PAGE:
University of Texas

New coaches at Baylor, Texas take Signing Day in surprising directions

Baylor coach Matt Rhule exceeded expectations with his first signing class in Waco, and at the very least, Rhule made the Bears relevant during a recruiting campaign that could have been a lost cause.
Baylor coach Matt Rhule exceeded expectations with his first signing class in Waco, and at the very least, Rhule made the Bears relevant during a recruiting campaign that could have been a lost cause. AP

They came. They saw. They fooled the prognosticators with their initial recruiting hauls.

To be more specific, Baylor’s Matt Rhule exceeded expectations and Texas’ Tom Herman failed to deliver on the bell-ringing class many Orangebloods envisioned when he took over the program in November as the replacement for Charlie Strong.

To say much more about Wednesday’s recruiting hauls by the Big 12’s newest college football coaches would be premature and would border on stretching the truth. Accurate assessments of recruiting classes take years, not minutes, to judge.

But on National Signing Day, everyone is about knee-jerk conclusions and alternative facts as fans rush to embrace “winners” and “losers” in the annual race to land FBS football talent.

So here’s the deal: If we’re grading on the curve, and we must with Rhule’s class given Baylor’s unprecedented situation during this recruiting season, lots of high-fives should be exchanged today between Bears fans.

Rhule, the former Temple coach with zero ties to Texas’ high school coaches when he took the job in December, landed two signees with four-star credentials (per Rivals.com) among 27 newcomers headed to Waco to rebuild a program decimated by a sexual-assault scandal that included multiple football players under former coach Art Briles.

As of Dec. 27, Rhule and his staffers had one commitment in the 2017 class: Stafford defensive back Jalen Pitre. Five weeks later, Baylor unveiled Wednesday’s list of signees that most analysts rank among the nation’s top 40 classes and multiple outlets place among the Big 12’s top three hauls, trailing only Oklahoma and Texas.

That scenario, if laid out two months ago, would have seemed like pure fiction. But because of widespread player attrition after Briles’ departure, Baylor finished last season with fewer than 70 scholarship players. That allowed Rhule and his staffers to offer the sport’s most compelling commodity to incoming recruits: a chance for immediate playing time.

Rhule said the key to overcoming “an extremely challenging situation” has been 20-hour work days by Baylor staffers, coupled with the openness of Texas’ high school coaches in efforts to build relationships with them.

Herman’s initial Texas class, by comparison, includes far more four-star prospects (8) than Baylor but only 18 total players. So Texas placed No. 33 in ESPN’s rankings, the school’s lowest finish in more than a decade, and No. 31 with Rivals — three spots ahead of Baylor.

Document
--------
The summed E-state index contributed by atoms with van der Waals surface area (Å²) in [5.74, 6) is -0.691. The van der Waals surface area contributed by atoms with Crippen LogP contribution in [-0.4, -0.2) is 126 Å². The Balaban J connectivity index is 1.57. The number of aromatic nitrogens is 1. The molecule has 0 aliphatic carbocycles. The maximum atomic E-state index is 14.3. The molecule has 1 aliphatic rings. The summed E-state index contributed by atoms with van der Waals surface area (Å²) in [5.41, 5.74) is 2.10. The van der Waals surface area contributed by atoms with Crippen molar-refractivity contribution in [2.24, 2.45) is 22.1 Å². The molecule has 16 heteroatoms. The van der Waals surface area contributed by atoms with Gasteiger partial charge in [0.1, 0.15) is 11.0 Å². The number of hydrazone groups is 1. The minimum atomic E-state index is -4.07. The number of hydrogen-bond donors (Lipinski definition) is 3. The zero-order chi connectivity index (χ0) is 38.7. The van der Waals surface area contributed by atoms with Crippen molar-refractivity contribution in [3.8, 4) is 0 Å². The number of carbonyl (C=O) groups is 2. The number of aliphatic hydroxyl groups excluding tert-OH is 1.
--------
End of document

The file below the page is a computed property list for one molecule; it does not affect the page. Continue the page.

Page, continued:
Herman has called this a “transitional class” geared toward filling gaps on a roster flush with young talent secured by Strong, who was fired after posting a 16-21 record over three seasons. Problem is, Herman’s haul landed in the same ZIP code as Rhule’s despite working with more resources, zero off-field distractions (comparatively speaking) and a much deeper knowledge of the Texas talent landscape.

So his initial group, which did not measure up to Strong’s national top-10 hauls from the last two years or Wednesday’s top-10 haul by rival Oklahoma, is a disappointment by Texas standards. Even Herman does not dispute that. He said it would be “silly” to consider an 18-member class worthy of a top-10 national ranking but vowed to improve.

“Are we going to be there next year?” Herman said, reflecting on a top-10 class in 2018. “Absolutely, we will.”

For this year, Herman said the Longhorns learned they must “scratch, claw and battle” with rivals for top recruits rather than merely “go pick guys” as Texas did during his tenure as a graduate assistant under former coach Mack Brown (1999-2000). Quick reminder: Even with Wednesday’s warts, Herman’s class ranked behind only Oklahoma’s among Big 12 rivals.

So I’d hold off on buying in to the Herman-is-overmatched storylines, at least until the guy is no longer undefeated as the Longhorns’ coach (ETA: Sept. 16 game at Southern California).

And for those prematurely touting the Baylor-is-back mantra because of Rhule’s strong initial class, let me offer this reminder: A year ago at this time, Briles signed eight players with four-star pedigrees in what he touted as “arguably the best signing class in Baylor history.” Rhule’s group, by comparison, had two. It also featured four two-star prospects added to boost the depth of a class that needed it, a step Briles did not take in recent years.

But that does not diminish the fact that, during crunch time in the recruiting calendar, Rhule flipped one commitment from TCU (WR R.J. Sneed), another from SMU (QB Charlie Brewer) and won a Wednesday tug-of-war with LSU for defensive lineman Justin Harris of Gonzales, La. Clearly, the man has what it takes to be a recruiting force in Texas.

Like Herman, he thinks he can do better this year.

“If we don’t sign 20 kids a year out of Texas, we’re not doing our job,” said Rhule, who hit that mark Wednesday despite working against a backdrop of negative headlines created by others.

At the very least, Rhule made Baylor relevant during a recruiting campaign that could have been a lost cause. It will be fascinating to see what he can accomplish next February with a full year to learn the Texas landscape.

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